Look at Yorkshire square fermentation. Black Sheep circulates/rouses a specific volume of their fermenters every 12 minutes or so during the first few days. Open fermentation as well. I have done this to good effect, but expect more expressive ester production. The rousing keeps the yeast suspended and confounds their clumping and floccing.

Sent from Outlook Mobile








Posted 34 days ago.

vinpaysdoc
Charter Member
High Point, NC
321 Posts


Every 12 minutes? That's some serious lack of sleep in Texas....



Posted 34 days ago.

testingapril
Charter Member
Atlanta, GA
595 Posts


Greg, I have far too many thoughts on this to type on my phone. I'll either talk to you about it on the call or email tomorrow.

Very interesting stuff though.





Posted 34 days ago.

ingoogni
nl
314 Posts


Just drop one of those small submersible chinese solar pumps in the young beer and switch it with a timer.




Posted 34 days ago.

uberg33k
Charter Member
The Internet
314 Posts


>Beta rest - 145 F  1.25 qt/lb grain  20 min
>Remove thin mash   0.25 qt/lb  (hold at 145 F in oven)
>Alpha rest - 158 F by infusing 0.25 qt/lb 20 min
>B2B (Back to beta) 145 F by infusing 0.25 qt/lb 20 min (also add thin mash back)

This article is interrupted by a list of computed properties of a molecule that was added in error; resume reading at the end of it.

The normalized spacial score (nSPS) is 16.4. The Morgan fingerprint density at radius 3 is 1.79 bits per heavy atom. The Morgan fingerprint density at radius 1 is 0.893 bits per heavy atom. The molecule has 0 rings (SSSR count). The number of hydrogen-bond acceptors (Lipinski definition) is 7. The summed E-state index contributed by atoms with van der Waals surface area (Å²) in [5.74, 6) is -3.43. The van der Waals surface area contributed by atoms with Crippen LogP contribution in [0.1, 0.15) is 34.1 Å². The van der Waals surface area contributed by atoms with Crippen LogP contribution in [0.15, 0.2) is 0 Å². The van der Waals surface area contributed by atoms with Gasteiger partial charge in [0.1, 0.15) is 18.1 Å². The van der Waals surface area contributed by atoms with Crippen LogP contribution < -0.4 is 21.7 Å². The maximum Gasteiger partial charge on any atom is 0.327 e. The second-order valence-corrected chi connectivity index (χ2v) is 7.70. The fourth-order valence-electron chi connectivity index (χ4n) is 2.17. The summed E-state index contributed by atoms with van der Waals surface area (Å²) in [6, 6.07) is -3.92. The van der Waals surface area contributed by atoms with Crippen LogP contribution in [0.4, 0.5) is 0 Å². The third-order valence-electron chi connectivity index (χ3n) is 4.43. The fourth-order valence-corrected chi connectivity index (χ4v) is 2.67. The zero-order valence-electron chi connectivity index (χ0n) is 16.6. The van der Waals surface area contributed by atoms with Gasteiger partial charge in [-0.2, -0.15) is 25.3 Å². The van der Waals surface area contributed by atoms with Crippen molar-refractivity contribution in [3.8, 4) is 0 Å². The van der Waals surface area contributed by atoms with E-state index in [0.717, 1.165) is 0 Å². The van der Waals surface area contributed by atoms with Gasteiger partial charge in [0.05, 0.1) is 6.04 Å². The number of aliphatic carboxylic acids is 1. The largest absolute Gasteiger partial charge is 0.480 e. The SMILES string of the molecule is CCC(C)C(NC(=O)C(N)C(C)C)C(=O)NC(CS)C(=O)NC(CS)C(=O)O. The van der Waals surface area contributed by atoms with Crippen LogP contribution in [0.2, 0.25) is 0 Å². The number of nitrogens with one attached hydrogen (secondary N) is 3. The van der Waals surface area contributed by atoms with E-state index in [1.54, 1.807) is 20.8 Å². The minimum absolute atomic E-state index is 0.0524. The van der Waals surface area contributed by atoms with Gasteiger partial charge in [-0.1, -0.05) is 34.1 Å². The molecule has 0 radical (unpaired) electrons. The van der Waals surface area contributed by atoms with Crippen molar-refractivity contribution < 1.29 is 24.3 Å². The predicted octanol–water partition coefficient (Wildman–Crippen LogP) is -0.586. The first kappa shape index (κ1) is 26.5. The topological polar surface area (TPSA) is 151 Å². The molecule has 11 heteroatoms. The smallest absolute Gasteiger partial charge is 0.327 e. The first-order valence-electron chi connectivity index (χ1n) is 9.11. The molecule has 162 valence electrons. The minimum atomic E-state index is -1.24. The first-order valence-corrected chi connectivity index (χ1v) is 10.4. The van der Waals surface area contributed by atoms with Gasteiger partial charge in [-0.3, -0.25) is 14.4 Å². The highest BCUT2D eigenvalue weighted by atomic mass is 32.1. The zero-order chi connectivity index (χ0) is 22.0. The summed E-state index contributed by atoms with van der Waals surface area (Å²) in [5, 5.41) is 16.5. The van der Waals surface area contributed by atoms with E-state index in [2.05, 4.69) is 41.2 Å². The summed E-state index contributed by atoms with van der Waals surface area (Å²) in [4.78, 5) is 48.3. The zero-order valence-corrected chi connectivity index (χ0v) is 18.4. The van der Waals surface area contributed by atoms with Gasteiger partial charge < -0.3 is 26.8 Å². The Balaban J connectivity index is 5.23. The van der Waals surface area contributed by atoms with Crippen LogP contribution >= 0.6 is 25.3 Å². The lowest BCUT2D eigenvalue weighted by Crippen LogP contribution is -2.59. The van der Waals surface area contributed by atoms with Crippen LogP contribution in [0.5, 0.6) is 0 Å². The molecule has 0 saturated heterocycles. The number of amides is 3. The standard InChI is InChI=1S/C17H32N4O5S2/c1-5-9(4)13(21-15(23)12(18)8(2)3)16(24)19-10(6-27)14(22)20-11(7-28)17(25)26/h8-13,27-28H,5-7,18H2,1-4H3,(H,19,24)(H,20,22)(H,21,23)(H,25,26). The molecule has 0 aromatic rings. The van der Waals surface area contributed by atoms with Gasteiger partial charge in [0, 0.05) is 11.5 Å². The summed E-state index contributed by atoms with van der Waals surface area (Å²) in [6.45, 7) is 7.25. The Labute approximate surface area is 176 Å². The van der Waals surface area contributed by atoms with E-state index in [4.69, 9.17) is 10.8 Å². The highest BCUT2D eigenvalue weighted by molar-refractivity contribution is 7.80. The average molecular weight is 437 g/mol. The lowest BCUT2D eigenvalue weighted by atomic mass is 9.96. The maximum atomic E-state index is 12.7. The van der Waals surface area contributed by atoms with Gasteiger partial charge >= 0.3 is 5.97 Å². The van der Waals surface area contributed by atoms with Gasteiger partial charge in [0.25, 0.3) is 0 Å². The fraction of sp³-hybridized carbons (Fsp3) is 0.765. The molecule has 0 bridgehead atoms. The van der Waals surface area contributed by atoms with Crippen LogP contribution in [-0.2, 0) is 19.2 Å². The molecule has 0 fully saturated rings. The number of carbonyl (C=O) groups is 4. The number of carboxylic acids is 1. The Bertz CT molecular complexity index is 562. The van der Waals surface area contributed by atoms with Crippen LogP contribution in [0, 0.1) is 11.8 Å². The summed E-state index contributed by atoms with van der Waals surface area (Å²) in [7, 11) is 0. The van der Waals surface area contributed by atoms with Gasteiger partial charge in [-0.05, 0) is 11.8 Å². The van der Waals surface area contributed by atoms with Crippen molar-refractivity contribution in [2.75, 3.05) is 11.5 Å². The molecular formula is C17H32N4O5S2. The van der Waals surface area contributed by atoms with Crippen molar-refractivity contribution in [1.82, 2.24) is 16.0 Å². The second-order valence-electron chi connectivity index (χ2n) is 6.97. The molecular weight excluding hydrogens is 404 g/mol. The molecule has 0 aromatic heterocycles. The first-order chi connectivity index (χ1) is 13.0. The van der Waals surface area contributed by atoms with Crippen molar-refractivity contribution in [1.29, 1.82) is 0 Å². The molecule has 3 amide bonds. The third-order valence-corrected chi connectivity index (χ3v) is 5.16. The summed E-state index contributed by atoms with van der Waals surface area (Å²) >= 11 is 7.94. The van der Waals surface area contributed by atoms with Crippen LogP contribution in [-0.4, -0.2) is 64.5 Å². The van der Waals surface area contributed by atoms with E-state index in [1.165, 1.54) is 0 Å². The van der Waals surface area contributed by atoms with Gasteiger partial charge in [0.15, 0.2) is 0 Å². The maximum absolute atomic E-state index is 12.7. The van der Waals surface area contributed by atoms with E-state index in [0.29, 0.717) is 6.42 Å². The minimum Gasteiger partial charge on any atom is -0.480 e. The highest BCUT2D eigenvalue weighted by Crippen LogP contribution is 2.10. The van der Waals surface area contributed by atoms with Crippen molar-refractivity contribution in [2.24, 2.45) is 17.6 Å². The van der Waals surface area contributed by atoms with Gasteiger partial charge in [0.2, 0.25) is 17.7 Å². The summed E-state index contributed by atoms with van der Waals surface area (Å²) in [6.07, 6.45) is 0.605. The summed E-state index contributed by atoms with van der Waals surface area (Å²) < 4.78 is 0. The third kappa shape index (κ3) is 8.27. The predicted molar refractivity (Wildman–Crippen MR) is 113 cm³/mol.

>The theory being that the initial beta rest converts most of the available non-branched starch to maltose and you collect a good bit of those >enzymes in the thin mash before raising the temperature to alpha amylase levels. The alpha rest then creates many smaller starch chains ready for >the beta amylase to convert them to maltose when you return the enzymes from the held thin portion at the proper beta rest temperature.

Huh?  No, it doesn't work that way.  That's really more of a modification of a Hochkurz decoction than anything.  Schmitz doesn't have multi steps.  Think of it more as a single infusion with a cereal mash thrown in the middle.  At least that's what Pattinson has dug up and what's in Malting and Brewing Science.  The point to a Schmitz is to gelatinize all the the starch to get the highest yield possible.  It was developed to counteract poorly modified malts with minimal Maillard reactions.  You get the enzymes, you make gelatinized starch, and then you let the enzymes go to town.  If you add the alpha step or let the mash convert too much before boiling, you'll get Maillards and your mash will end up darker.  Not that I mind getting some Maillards in there, but the whole thrust is to make a more fermentable wort without any additional effects.  I'd think with today's highly modified malts, the additional gravity points you gain would be minimal.  You'd really just do as well to crush a little finer and extend your beta rest longer.

Now, one interesting variation on Schmitz is the Weihenstephan method.  They'll do the rest at ~95F or so and pull the liquid off there to preserve the maltase.  They then go through and do a regular mash schedule, then cool the mash back down to 95, add the liquid and allow it to act on the maltose.  The additional glucose it provides helps boost esters in wheat beers.

> Just drop one of those small submersible chinese solar pumps in the young beer and switch it with a timer.